Culture Clash


A quiet approach can
better serve people’s goals

'This should be a good session at the conference," Kathy Chun told other members of the planning committee. Kathy and her colleagues were finalizing plans for various sessions at the Hawaii Conference for Human Resource Professionals. The meetings were to extend over three days. For the first day, Kathy had received a commitment from Frank Weldon, who was flying in from California for the conference. Frank had a reputation as a dynamic speaker who could present challenging ideas that encouraged creative thinking among audience members.

Previously, Frank had called Kathy to find out as much as possible about conference attendees. Kathy told him that people would come from many backgrounds given Hawaii's cultural diversity, and that some attendees would be from various Asian countries. Frank mentioned that he had traveled to Asia several times over the last five years. He said he would be happy to work with Kathy on this presentation the first day, and he reminded her that he would also be speaking on the conference's last day.

After Frank's presentation the first day, Kathy was disappointed. While not a total bore, Frank's talk was not particularly dynamic and many of the ideas he covered were already familiar to audience members. Kathy wondered why Frank had not lived up to his reputation.

Frank may be behaving in a quiet, reserved manner while learning about conference attendees and deciding how he can present his ideas most effectively. Frank has been in Asia and knows that presenters often speak in a less dynamic style than is common in the United States. He also knows that disagreements are taken very seriously. If some of his audience members have taken public positions opposite to Frank's, these people might have difficulty interacting effectively with him during the rest of the conference. Frank may feel that it is best to be non-controversial early in the program and to use the first two days to discover people's range of opinions on different issues. Then, at his second presentation, he can present his ideas while at the same time recognizing and showing respect for the positions held by others.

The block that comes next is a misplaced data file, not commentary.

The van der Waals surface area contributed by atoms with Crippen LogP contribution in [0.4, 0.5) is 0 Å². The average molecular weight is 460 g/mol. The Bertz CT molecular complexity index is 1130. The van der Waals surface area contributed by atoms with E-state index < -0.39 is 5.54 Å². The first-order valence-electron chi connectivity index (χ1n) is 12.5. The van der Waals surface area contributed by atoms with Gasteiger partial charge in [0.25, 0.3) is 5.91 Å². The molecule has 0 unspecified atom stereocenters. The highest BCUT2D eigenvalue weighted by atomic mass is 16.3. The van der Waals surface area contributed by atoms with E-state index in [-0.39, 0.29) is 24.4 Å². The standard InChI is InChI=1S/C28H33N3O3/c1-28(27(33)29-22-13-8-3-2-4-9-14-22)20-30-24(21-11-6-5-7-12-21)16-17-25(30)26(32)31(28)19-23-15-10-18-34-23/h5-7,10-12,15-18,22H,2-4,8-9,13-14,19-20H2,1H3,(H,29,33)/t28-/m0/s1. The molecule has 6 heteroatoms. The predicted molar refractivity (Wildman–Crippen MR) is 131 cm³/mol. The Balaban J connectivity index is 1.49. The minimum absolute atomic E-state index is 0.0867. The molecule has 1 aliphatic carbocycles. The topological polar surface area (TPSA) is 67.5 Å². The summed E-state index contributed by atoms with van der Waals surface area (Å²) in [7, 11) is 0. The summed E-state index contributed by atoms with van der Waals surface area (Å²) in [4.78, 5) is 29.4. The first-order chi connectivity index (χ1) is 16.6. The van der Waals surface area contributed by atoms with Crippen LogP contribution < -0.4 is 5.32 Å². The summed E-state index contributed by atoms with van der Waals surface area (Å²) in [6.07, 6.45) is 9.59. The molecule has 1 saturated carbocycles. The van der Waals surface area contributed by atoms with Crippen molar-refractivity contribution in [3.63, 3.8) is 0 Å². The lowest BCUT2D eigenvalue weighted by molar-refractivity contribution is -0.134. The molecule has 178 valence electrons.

I've seen this approach work effectively in Hawaii. If people give their firm ideas too quickly, they can be dismissed as know-it-all loudmouths. If a committee is to have meetings over several months, it is often best to be reserved during the first four or five weeks. People can learn what their colleague's positions are, can think about their own positions, and can later offer suggestions that integrate the strengths of various ideas. Good advice for meeting organizers is to be patient. If early sessions seem tame and uneventful, various people may be using the "wait and then contribute" approach. Future meetings are likely to be much more dynamic.

The purpose of this column is to increase understanding of human behavior as it has an impact on the workplace. Special attention will be given to miscommunications caused by cultural differences. Each column will start with a short example of such confusion. Possible explanations will be offered to encourage thought about these issues.

Richard Brislin is a professor in the College of Business Administration,
University of Hawaii. He can be reached through the
College Relations Office:

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